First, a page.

Laudrup unveils bizarre new training method ahead of Swansea's visit to Arsenal
16:54 GMT, 30 November 2012
The Wales rugby team use frozen cryotherapy chambers, Andy Murray does chin ups with weights strapped around his waist and the All Blacks do sprint work while standing on medicine balls – but this technique is new on all of us.
It seems Swansea manager Michael Laudrup has been preparing to face Arsene Wenger's Arsenal team by getting his side to play football with a rugby ball.
The former Barcelona man was known for his skills when he won four consecutive La Liga titles but he never showed he could do this.
Taking the Michael: The Swansea manager messes around with a rugby ball on Friday and coach Kristian O'Leary (below) gets in on the action, too
Swansea head to north London boosted by a superb display in the 3-1 win over West Brom in midweek but Pablo Hernandez, one of the architects of that victory, will not face the Gunners because of a thigh injury.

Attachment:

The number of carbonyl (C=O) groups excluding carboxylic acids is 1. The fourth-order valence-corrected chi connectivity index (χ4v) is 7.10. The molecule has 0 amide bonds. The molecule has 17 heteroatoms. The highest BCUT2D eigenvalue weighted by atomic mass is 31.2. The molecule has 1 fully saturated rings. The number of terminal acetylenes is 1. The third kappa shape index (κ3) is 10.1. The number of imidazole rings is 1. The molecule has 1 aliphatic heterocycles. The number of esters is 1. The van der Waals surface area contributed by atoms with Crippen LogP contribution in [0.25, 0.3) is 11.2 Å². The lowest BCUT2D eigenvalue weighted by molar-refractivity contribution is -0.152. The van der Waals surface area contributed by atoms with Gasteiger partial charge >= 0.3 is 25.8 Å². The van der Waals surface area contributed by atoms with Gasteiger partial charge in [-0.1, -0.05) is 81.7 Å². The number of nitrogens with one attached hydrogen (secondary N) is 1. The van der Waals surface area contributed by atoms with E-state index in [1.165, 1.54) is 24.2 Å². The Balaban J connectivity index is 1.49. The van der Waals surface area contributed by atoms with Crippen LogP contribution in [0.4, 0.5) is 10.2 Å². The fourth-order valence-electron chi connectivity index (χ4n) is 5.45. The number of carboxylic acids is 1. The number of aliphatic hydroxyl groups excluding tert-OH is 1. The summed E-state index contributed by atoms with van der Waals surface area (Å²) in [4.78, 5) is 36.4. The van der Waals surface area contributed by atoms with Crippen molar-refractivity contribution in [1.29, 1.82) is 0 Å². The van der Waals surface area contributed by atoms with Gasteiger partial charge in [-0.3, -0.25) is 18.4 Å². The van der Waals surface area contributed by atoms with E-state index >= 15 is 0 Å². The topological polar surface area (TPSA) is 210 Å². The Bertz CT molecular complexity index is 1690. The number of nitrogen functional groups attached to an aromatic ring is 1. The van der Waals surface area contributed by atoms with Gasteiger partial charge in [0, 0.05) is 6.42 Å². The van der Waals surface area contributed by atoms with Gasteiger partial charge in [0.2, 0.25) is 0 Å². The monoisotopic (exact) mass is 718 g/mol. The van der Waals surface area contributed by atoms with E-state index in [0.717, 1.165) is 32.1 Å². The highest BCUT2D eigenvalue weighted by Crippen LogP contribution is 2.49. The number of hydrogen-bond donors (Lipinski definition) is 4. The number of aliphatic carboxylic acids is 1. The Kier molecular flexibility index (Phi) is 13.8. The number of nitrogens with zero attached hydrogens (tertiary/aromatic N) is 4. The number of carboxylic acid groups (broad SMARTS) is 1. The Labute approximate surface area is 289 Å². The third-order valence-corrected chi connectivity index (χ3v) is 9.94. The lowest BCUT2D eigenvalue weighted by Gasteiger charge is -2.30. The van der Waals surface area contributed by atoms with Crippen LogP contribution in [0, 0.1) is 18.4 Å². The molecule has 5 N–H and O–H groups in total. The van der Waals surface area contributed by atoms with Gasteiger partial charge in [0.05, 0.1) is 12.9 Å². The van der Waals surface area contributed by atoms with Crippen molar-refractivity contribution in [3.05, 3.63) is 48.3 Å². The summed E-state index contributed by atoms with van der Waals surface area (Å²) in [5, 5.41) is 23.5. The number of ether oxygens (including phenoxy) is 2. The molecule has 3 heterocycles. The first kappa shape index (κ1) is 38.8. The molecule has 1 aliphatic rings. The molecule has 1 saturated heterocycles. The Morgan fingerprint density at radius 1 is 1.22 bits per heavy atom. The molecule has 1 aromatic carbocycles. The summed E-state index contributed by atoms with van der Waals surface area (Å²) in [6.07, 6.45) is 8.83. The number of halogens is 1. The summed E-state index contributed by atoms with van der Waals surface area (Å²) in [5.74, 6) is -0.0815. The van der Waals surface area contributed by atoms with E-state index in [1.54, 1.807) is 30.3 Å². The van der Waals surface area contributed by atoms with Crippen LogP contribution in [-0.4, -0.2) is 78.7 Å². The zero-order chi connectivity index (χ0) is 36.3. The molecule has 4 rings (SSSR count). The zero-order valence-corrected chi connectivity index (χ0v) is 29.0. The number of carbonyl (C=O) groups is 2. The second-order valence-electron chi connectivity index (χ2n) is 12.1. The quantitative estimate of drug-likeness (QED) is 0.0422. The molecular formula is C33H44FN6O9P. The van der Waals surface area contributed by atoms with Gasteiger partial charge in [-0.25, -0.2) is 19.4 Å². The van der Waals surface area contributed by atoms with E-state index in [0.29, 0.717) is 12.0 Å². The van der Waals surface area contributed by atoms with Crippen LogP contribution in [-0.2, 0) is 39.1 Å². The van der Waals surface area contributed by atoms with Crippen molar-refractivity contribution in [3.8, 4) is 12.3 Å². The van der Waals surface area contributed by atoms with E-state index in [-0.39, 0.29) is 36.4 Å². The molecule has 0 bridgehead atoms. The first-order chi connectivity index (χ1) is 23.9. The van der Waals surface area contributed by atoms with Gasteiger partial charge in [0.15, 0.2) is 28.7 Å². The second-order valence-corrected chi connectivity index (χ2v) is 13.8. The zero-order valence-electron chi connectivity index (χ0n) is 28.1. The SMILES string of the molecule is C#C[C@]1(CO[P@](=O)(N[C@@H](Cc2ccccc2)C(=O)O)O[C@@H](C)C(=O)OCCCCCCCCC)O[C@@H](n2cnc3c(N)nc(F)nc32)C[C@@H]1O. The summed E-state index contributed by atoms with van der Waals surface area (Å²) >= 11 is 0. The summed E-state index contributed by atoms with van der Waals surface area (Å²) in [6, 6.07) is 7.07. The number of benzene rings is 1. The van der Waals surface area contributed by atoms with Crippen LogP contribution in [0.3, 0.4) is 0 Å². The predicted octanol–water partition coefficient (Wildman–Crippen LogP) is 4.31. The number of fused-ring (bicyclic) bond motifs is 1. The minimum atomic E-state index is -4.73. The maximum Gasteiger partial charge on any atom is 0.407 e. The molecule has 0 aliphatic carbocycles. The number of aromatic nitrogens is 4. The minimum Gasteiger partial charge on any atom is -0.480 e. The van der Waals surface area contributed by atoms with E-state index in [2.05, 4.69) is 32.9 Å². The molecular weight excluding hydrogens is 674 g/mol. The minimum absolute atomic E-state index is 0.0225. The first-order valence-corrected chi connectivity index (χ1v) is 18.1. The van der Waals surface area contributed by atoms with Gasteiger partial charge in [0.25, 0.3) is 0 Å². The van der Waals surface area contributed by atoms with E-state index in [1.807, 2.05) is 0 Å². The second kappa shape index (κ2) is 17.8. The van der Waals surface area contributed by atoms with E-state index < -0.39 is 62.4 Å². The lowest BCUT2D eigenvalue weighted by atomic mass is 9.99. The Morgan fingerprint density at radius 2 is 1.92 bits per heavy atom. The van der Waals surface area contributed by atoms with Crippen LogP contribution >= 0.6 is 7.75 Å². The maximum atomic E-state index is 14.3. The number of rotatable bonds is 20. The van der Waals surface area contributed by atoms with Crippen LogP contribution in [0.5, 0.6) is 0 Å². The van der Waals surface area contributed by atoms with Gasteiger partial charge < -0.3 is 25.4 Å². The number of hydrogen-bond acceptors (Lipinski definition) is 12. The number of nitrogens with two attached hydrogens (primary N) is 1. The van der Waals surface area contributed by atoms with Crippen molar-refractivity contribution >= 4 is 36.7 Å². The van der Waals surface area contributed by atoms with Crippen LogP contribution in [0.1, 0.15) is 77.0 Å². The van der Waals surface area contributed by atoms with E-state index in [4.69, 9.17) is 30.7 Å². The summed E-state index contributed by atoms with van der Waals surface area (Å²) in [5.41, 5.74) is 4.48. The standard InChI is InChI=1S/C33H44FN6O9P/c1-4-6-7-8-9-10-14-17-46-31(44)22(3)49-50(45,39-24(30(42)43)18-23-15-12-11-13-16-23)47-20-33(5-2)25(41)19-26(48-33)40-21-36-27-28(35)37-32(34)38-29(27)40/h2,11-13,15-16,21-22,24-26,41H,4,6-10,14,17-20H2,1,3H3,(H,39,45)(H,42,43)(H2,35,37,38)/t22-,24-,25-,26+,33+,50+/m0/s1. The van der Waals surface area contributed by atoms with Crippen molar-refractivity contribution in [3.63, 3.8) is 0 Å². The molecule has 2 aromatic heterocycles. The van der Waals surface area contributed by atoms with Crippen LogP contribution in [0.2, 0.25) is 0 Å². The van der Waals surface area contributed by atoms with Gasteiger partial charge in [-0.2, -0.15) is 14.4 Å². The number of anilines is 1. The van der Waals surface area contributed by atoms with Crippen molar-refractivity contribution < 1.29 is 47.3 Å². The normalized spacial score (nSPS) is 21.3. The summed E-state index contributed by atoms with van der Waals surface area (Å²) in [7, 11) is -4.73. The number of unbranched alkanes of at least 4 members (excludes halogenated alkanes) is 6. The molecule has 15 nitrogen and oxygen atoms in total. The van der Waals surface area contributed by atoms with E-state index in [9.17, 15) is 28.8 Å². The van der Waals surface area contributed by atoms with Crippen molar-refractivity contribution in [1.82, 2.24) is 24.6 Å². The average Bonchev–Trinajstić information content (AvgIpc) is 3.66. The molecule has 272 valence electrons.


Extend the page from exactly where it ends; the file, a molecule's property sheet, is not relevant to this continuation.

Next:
And Laudrup is unsure whether the Spain winger will be back in time to face Norwich a week on Saturday.
He said: 'We don't know yet how bad it is, it is a small muscle injury but for Saturday it will be impossible.
'If he could play against Norwich that would be a good sign. It depends on how it heals.
'If we are lucky he could be back against Norwich, if it is a bit more serious it could be maybe two or three weeks.
'These muscle injuries happen the longer you go with a lot of games, it is part of the game you have to accept and that's why you have a squad so you can use them. From Christmas through New Year, especially if we get through in the cups, we will have a lot of games.'
Mark Clattenburg will be in charge of tomorrow's fixture, having returned to action at Southampton in midweek after being cleared of racially abusing Chelsea midfielder John Obi Mikel.
And Laudrup is pleased to see the official back in action. He said: 'It is good to see this case is finally closed and he is back. He is a good referee and we have to try to help him by playing fair.
'If we think he makes a mistake the players can tell him, that's no problem, but it is good it is over.
'These cases have to be solved quickly so no-one can speculate as the more time it takes, the more speculation there is. But it is over, he is back and he will want to forget what happened, learn from it and get on with his life and his refereeing.'
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